Tuesday, September 14, 2010


Today I have been baking, bread, pizza dough, cheese straws and crumble mixture a satisfyingly quiet thing to do listening to music on the radio and of course thinking. For instance I love to make eccles cakes from puff pastry, not particularly to eat them, but the buttery spoonful of dried fruit in the centre of the small cut out circle, will after being squished together, then be rolled out to a thinnish biscuit with butter oozing out and raisins appearing on the surface like dead flies!

Coffee break was listening to that marvellous A History of the World in 100 Objects, told by Neil Macgregor, head of the British Museum, the small quarter of an hour stories over the past few weeks have been intriguing, the music just striking the right note of mystery and wistfulness.

In the studio the rythmic sound of the brush hitting the back of the latest Japanese scroll, a pregnant lady, her gown falling away from a rounded bosom and tum, reminding me of Demi Moore's famous naked pregnant photo in Vanity Fair which caused such controversy. Actually this Japanese drawing reminds me more of a cottage loaf, the two lines of bosom and tum are very simple.. Below is another female, maybe a geisha girl, most paintings have to be stretched for weeks on the drying board, the creases are reinforced from the back by very fine strips of paper, nothing can be done at speed and everything requires great patience....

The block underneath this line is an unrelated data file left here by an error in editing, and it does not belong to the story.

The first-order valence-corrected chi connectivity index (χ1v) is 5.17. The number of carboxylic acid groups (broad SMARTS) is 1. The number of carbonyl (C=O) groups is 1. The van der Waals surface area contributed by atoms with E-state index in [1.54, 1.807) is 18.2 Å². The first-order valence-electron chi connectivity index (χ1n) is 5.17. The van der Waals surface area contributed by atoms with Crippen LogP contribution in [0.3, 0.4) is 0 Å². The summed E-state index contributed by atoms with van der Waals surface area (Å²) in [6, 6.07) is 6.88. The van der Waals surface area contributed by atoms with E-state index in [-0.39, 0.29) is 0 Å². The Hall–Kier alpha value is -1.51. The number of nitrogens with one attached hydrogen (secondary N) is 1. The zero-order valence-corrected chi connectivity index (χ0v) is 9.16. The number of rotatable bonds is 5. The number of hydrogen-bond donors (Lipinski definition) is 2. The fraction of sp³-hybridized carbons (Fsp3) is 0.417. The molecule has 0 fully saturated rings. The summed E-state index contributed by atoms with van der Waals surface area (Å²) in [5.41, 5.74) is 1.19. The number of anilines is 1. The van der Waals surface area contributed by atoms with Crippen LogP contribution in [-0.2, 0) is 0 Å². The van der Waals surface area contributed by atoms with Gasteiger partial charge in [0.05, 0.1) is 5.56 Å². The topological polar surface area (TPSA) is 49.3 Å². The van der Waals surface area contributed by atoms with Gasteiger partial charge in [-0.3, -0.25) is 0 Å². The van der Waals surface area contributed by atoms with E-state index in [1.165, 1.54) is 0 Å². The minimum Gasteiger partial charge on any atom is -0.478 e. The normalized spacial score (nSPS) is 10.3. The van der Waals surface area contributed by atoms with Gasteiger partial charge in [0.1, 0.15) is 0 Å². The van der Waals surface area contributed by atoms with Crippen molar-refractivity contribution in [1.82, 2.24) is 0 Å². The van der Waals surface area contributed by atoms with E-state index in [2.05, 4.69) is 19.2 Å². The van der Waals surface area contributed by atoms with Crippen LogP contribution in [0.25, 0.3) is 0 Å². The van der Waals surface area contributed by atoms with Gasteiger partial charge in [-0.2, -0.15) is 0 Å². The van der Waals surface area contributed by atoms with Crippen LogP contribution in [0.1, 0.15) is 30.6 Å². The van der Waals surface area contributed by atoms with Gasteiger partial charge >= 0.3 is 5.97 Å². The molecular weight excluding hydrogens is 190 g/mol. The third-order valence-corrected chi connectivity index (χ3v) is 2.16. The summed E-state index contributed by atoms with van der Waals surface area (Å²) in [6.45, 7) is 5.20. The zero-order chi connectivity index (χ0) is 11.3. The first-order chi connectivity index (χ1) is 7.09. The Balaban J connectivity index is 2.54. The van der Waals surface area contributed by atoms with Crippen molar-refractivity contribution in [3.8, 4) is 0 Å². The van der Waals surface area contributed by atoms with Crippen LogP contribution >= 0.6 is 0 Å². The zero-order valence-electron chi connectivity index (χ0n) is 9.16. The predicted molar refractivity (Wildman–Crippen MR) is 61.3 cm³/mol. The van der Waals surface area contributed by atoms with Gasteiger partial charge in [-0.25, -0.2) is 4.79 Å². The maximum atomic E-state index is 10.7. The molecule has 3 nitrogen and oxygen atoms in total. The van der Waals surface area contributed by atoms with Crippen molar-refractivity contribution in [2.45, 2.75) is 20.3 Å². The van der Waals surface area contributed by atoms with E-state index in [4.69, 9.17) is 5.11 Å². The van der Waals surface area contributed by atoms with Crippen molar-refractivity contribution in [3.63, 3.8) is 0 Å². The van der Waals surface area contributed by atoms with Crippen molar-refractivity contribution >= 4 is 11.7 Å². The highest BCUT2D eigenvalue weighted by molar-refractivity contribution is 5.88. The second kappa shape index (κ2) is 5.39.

Dorthy Hartley says of Eccles cakes that they were originally made with blackcurrants and mint, but the oldest cakes in this tradition are of course Banbury cakes, which had "chopped peel and fruit, sugar and spice, the whole cake very hot, brittle and fresh" and carried around in specially made chip baskets, or woven reed baskets.

Ref; Dorothy Hartley's Food in England...

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